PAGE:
June 15, 2016
New Release: Author Note, Book Giveaway, and More
Fans of comic books and graphic novels will love meeting Eliot during his unforgettable summer in SEA CHANGE by Frank Viva, named a Publishers Weekly Best Book for Summer.
Judy Gelman and Vicki Levy Krupp
Ages 8-12 / Fiction / TOON Graphics
Win a set of Sea Change by Frank Viva for your book club. Enter to win by emailing the publisher (write "KidsBookclubbing" in the subject line).
Can one summer change your life forever? Eliot is sent off by his parents to a remote fishing village at the very edge of the world. Can a pampered suburban kid find his way in a place filled with wrinkly old relatives, maggots and bullies? In this coming-of-age story, Eliot faces issues that test his mettle. He's forced to grow up when he encounters obstacles that can't be easily overcome and I invite you to explore this life-changing story in your book club.
I hope you'll explore how the book weaves together words, art and typography to encourage readers to crack the code of visual literacy. The design illuminates the meaning of the text to make it more comprehensible and memorable. When Eliot's Grand Uncle is relaxing on a set of stairs, the paragraph of typography becomes the stairs. Elsewhere, letters become a sky filled with stars. I wanted to show how one's understanding of people and situations reconfigures itself over time.
-Frank Viva, designer for The New Yorker and for Viva and Co. (among others) and children's book author and artist
Publishers Weekly BEST Books for Summer 2016
"[Sea Change] is the novel equivalent of the best summer-vacation postcard a person could get."
-Shelf Awareness ★ STARRED REVIEW
"At turns tender, funny and sad, the tale of Eliot's summer is as unforgettable and enlivening as a dash of the cold Atlantic."
-The Wall Street Journal
"Moving from picture books into fiction can be a stretch; Viva makes it look easy."
-Publishers Weekly ★ STARRED REVIEW
"Sea Change is like a dip in cold Canadian waters: just step inside, and soon you're completely swept away, finding yourself overwhelmed and breathless, entranced by this whirlwind of a book. Bravo, Frank Viva. And glub, glub, glub."
Please download the Sea Change
complete teacher & discussion guide
on many topics including Themes & Symbols, Characters & Relationships, Names & Nicknames, Similes and Metaphors, Color & Style, and Human Nature.
Select discussion questions:
- Eliot begins his time in Point Aconi as an outsider, and he receives some unkind treatment from certain characters, especially Donnie. However, Miss Gifford also began as an outsider in Point Aconi, and she is respected as an authority figure. In Point Aconi, certain characters are open to new things or people (Mary Beth, Timmy), and some are not (Donnie, and to some extent, Uncle Earl). Humans always seem to prefer things that have been around longer, and the idea that longevity equals goodness is prevalent throughout history. Talk about your own perspectives on encountering new people and experiences. Sometimes it is important to adhere to traditions, sometimes change is necessary for growth. Do you like change? Why or why not?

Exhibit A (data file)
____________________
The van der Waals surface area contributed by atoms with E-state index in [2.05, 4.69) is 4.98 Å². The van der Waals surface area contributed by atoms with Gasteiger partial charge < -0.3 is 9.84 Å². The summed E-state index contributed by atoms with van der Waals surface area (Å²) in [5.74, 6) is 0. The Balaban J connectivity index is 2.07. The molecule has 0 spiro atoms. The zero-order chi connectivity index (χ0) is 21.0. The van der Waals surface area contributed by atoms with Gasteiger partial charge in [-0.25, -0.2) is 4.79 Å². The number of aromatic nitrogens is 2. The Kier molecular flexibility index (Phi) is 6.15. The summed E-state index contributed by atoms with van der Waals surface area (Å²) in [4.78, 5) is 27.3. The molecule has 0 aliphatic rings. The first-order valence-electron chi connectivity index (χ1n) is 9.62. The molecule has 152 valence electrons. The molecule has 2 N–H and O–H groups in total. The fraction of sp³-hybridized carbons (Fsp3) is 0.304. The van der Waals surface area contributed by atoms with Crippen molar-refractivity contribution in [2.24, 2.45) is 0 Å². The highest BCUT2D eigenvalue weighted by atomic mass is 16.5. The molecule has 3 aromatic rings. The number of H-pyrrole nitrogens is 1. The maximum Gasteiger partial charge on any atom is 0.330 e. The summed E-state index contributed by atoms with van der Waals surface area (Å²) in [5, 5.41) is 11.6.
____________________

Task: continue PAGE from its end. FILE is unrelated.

- Talk about the role of the sea in Sea Change. Point out some of the sea-related words or phrases (such as Fathom, pirate, faded anchor tattoo, sea legs). What do they mean? Why do you think they were introduced by the author, and what can they tell us about the story?
- What is the name of Uncle Earl's boat? Why does he choose this particular name? At the beginning of the summer, Eliot hates his middle name and the boat. How do these two dislikes relate to each other, and how do Eliot's feelings change?
- Which objects or items are exchanged as gifts from one character to another? Discuss the meaning of these gifts. How do they change the giver and the receiver?
- The author uses a very limited color palette in Sea Change. He uses three main colors, plus white and black. Talk about his color choices and ask students: how do these limited colors create a mood for the story? Notice that words can be placed to create the depth or the height of the space; that is to say, words on a two-dimensional plane (paper) have the ability to break a barrier and build a three-dimensional space. Find examples in the book, and support your thoughts. (On p. 63 words are arranged to create the illusion of stairs.) Compare p. 21 and p. 46, see how the author drew these two similar scenes with a line of fish attached to a string.
- Ask your group if they have ever moved to another home or gone to another school. How did they feel about the change? What specifically was difficult, and how did they overcome it? What did they do to alter their thinking or actions so that everything turned out all right in the end? If they have difficulty choosing a situation, remind them that they all started school at some point, and that was a big change for them.
Author call-in information: Frank Viva is happy to call-in to or Skype with your club. Email him to submit your request.
- A maximum of 10 books is available for each book club giveaway.
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